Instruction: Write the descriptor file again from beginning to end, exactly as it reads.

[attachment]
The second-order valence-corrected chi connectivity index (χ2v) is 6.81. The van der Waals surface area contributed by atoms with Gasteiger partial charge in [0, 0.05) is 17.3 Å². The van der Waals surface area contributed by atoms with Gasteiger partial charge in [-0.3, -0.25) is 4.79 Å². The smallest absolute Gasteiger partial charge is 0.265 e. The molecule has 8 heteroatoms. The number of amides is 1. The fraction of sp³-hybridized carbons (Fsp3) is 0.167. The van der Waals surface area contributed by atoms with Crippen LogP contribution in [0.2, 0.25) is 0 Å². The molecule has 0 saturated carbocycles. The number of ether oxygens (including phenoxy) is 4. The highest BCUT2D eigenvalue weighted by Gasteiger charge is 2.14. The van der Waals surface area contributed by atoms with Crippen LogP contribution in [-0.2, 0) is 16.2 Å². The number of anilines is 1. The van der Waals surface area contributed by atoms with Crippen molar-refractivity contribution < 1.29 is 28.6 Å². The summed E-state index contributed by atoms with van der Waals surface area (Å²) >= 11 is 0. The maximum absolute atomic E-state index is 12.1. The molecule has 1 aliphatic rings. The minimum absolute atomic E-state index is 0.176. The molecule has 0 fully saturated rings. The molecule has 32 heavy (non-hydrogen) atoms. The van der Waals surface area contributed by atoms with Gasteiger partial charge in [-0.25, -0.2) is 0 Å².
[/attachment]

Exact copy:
The second-order valence-corrected chi connectivity index (χ2v) is 6.81. The van der Waals surface area contributed by atoms with Gasteiger partial charge in [0, 0.05) is 17.3 Å². The van der Waals surface area contributed by atoms with Gasteiger partial charge in [-0.3, -0.25) is 4.79 Å². The smallest absolute Gasteiger partial charge is 0.265 e. The molecule has 8 heteroatoms. The number of amides is 1. The fraction of sp³-hybridized carbons (Fsp3) is 0.167. The van der Waals surface area contributed by atoms with Crippen LogP contribution in [0.2, 0.25) is 0 Å². The molecule has 0 saturated carbocycles. The number of ether oxygens (including phenoxy) is 4. The highest BCUT2D eigenvalue weighted by Gasteiger charge is 2.14. The van der Waals surface area contributed by atoms with Crippen LogP contribution in [-0.2, 0) is 16.2 Å². The number of anilines is 1. The van der Waals surface area contributed by atoms with Crippen molar-refractivity contribution < 1.29 is 28.6 Å². The summed E-state index contributed by atoms with van der Waals surface area (Å²) >= 11 is 0. The maximum absolute atomic E-state index is 12.1. The molecule has 1 aliphatic rings. The minimum absolute atomic E-state index is 0.176. The molecule has 0 fully saturated rings. The molecule has 32 heavy (non-hydrogen) atoms. The van der Waals surface area contributed by atoms with Gasteiger partial charge in [-0.25, -0.2) is 0 Å².